Belief in the Domino Theory Inadequate to Explain USA Military Intervention in SE Asia #VietnamWarPBS

I’ve written a few entries on Ken Burns’s Public Broadcasting Service series The Vietnam War. In this podcast, Gareth Porter discussed some aspects of the United States’s military intervention which the series did not address well. In particular, the USA military had by 1961 discounted the Domino Theory which was the public basis USA presidents used to convince the public that war was necessary. In addition, USA presidents may be ill-suited to oppose the wishes of a unified pro-war cabinet, military chiefs-of-staff and directors of intelligence agencies. So have a listen.

Gareth Porter wrote a book published in 2006 entitled Perils of Dominance: Imbalance of Power and the Road to War in Vietnam.

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Domestic Opposition to USA Wars Was Not Unique to Vietnam, Contrary to the Impression #VietnamWarPBS Gives

9781440845185I know I supposedly summed up my thoughts on Ken Burns’s and Lynn Novick’s The Vietnam War, but I realized I had neglected to lodge one final complaint. While I don’t remember if the narrator (whom I took to be the voice of Burns & Novick) makes this claim, many interviewees act as if United States citizens had never opposed their government’s wars until Vietnam. The problem with this is that, in our moment of cultural backlash against the 1960s and 1970s, people may attribute opposition to today’s wars to be rooted in cultural developments of the 1960s and 1970s and hence dismiss it.

I’ve written several blog entries about the Burns & Novick PBS documentary The Vietnam War. I’ve also tweeted about it.

Cigarettes Are Best Image of End of USA Trade Embargo with Vietnam

At minute 95:37 of Episode 10 of the PBS Vietnam War series, I captured this screenshot:

USA cigarettes E10-9537

The preceding narration was:

In 1994, after the Vietnamese met the Americans’ demand, the United States lifted its trade embargo. Full normalization came the following year.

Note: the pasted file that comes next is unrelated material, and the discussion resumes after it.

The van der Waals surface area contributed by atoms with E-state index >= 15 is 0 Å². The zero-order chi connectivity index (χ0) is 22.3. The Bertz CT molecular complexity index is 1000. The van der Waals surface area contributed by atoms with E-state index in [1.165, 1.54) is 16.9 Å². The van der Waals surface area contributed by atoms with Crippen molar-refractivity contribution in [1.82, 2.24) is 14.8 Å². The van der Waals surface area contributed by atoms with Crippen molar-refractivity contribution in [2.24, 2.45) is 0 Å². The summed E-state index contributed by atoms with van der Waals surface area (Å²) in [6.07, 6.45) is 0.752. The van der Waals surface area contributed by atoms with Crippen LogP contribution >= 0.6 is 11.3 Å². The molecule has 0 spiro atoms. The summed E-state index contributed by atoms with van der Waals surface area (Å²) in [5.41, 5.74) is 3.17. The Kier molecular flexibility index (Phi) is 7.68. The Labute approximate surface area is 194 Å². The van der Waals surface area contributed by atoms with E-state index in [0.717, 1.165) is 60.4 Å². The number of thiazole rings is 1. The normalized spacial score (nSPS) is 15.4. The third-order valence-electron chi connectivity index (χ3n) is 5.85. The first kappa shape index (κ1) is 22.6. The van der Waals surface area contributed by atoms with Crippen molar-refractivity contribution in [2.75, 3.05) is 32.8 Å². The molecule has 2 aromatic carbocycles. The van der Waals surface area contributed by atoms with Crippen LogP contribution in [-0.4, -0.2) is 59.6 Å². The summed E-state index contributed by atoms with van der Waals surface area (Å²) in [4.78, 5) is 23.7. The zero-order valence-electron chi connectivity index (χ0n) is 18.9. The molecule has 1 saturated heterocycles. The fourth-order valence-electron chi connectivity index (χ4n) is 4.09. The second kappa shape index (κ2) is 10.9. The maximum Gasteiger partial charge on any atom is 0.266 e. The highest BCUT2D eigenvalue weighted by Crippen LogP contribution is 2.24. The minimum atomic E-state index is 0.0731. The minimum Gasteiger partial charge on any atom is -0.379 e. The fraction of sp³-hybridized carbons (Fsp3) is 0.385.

I hope the Vietnamese got something more than USA cancer sticks.

I’ve written several blog entries about the Burns & Novick PBS documentary The Vietnam War. I’ve also tweeted about it.

Final Thoughts on @KenBurns #VietnamWarPBS: Will We Wait 40 Years for #AfghanistanWarPBS?

I’ve blogged after watching Episode 1 and Episode 4 of Ken Burns‘s PBS documentary The Vietnam War. I’ve finished watching all 10 episodes, and I thought I’d share some general thoughts on the documentary.

  1. It’s technically extremely well-done and will please any fan of historical documentaries.
  2. Even when interviewees said things with which I disagreed, I felt I could respect or at least acknowledge their perspective. The exception to this is of course war criminal John Negroponte. Like other Burns documentaries, you are moved towards reconciliation.
  3. And of course Burns’s skill at #1 & #2 is the deadly flaw of this documentary: After 10 episodes, the documentary doesn’t editorially tell you how to react to contemporary USA wars. Like President Obama’s speeches, it gives viewers material with which they can arrive at conclusions suited to the preconceptions with which they began the film, although mellowed towards those who draw an opposite conclusion.

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Moments from Burns’s Vietnam Episode 4 – Image, Sound and Narration Conflict

After watching the first episode, I wrote about my fears that the series would whitewash USA militarism. Here are some observations after watching Episode 4, “Resolve.”

Minute 34:

Narrator: Mogie’s combat commander, Lieutenant Colonel Henry Emerson, known as “the Gunfighter,” was courageous, implacable, relentless. A few months before Mogie got there, he had offered a case of whiskey to the first of his men to bring him the hacked-off head of an enemy soldier. They did. [Emphasis added. Dennis Crocker was nicknamed Mogie.] Continue reading

Will @KenBurns “The Vietnam War” Whitewash USA Militarism? @PBS

I’ve only watched the first 30 minutes of the first episode, so I can’t answer this question. I do say that these first 30 minutes leave me suspicious. The opening narration begins at 6:20 in the online video. Bob Dylan’s A Hard Rain’s A-Gonna Fall plays in the background.

6:20 Narrator: America’s involvement in Vietnam began in secrecy. It ended, 30 years later, in failure, witnessed by the entire world. It was begun in good faith by decent people, out of fateful misunderstandings, American overconfidence and Cold War miscalculation. And it was prolonged because it seemed easier to muddle through than admit that it had been caused by tragic decisions, made by five American presidents, belonging to both political parties.

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